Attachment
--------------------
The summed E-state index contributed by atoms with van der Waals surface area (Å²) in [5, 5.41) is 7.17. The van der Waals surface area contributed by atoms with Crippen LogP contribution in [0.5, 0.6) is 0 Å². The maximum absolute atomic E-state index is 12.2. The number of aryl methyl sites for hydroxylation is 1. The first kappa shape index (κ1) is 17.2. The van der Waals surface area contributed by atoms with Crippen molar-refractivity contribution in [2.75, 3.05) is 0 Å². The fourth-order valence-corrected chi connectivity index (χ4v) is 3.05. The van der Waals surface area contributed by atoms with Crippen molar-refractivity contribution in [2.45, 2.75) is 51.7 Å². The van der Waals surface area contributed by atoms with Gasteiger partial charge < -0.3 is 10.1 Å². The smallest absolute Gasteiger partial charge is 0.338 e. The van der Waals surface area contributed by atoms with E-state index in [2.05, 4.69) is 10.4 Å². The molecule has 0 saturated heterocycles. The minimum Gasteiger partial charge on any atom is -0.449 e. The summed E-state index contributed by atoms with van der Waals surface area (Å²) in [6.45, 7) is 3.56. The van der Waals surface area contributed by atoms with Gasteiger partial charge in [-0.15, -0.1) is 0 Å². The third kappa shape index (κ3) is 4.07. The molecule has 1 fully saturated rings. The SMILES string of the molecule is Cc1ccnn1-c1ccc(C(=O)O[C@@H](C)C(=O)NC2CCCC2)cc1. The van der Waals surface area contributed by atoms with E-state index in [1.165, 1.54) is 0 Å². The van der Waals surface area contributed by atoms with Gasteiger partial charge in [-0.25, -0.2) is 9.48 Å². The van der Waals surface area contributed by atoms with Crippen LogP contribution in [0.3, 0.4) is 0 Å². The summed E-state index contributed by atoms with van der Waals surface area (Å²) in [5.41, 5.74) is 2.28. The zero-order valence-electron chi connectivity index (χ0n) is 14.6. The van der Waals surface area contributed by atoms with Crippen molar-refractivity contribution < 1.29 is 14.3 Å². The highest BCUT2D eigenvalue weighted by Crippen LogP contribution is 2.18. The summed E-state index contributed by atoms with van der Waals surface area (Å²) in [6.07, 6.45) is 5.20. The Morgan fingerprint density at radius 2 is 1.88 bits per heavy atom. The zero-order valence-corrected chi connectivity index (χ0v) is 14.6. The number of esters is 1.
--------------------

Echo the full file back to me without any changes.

The summed E-state index contributed by atoms with van der Waals surface area (Å²) in [5, 5.41) is 7.17. The van der Waals surface area contributed by atoms with Crippen LogP contribution in [0.5, 0.6) is 0 Å². The maximum absolute atomic E-state index is 12.2. The number of aryl methyl sites for hydroxylation is 1. The first kappa shape index (κ1) is 17.2. The van der Waals surface area contributed by atoms with Crippen molar-refractivity contribution in [2.75, 3.05) is 0 Å². The fourth-order valence-corrected chi connectivity index (χ4v) is 3.05. The van der Waals surface area contributed by atoms with Crippen molar-refractivity contribution in [2.45, 2.75) is 51.7 Å². The van der Waals surface area contributed by atoms with Gasteiger partial charge < -0.3 is 10.1 Å². The smallest absolute Gasteiger partial charge is 0.338 e. The van der Waals surface area contributed by atoms with E-state index in [2.05, 4.69) is 10.4 Å². The molecule has 0 saturated heterocycles. The minimum Gasteiger partial charge on any atom is -0.449 e. The summed E-state index contributed by atoms with van der Waals surface area (Å²) in [6.45, 7) is 3.56. The van der Waals surface area contributed by atoms with Gasteiger partial charge in [-0.15, -0.1) is 0 Å². The third kappa shape index (κ3) is 4.07. The molecule has 1 fully saturated rings. The SMILES string of the molecule is Cc1ccnn1-c1ccc(C(=O)O[C@@H](C)C(=O)NC2CCCC2)cc1. The van der Waals surface area contributed by atoms with E-state index in [1.165, 1.54) is 0 Å². The van der Waals surface area contributed by atoms with Gasteiger partial charge in [-0.25, -0.2) is 9.48 Å². The van der Waals surface area contributed by atoms with Crippen LogP contribution in [0.3, 0.4) is 0 Å². The summed E-state index contributed by atoms with van der Waals surface area (Å²) in [5.41, 5.74) is 2.28. The zero-order valence-electron chi connectivity index (χ0n) is 14.6. The van der Waals surface area contributed by atoms with Crippen molar-refractivity contribution < 1.29 is 14.3 Å². The highest BCUT2D eigenvalue weighted by Crippen LogP contribution is 2.18. The summed E-state index contributed by atoms with van der Waals surface area (Å²) in [6.07, 6.45) is 5.20. The Morgan fingerprint density at radius 2 is 1.88 bits per heavy atom. The zero-order valence-corrected chi connectivity index (χ0v) is 14.6. The number of esters is 1.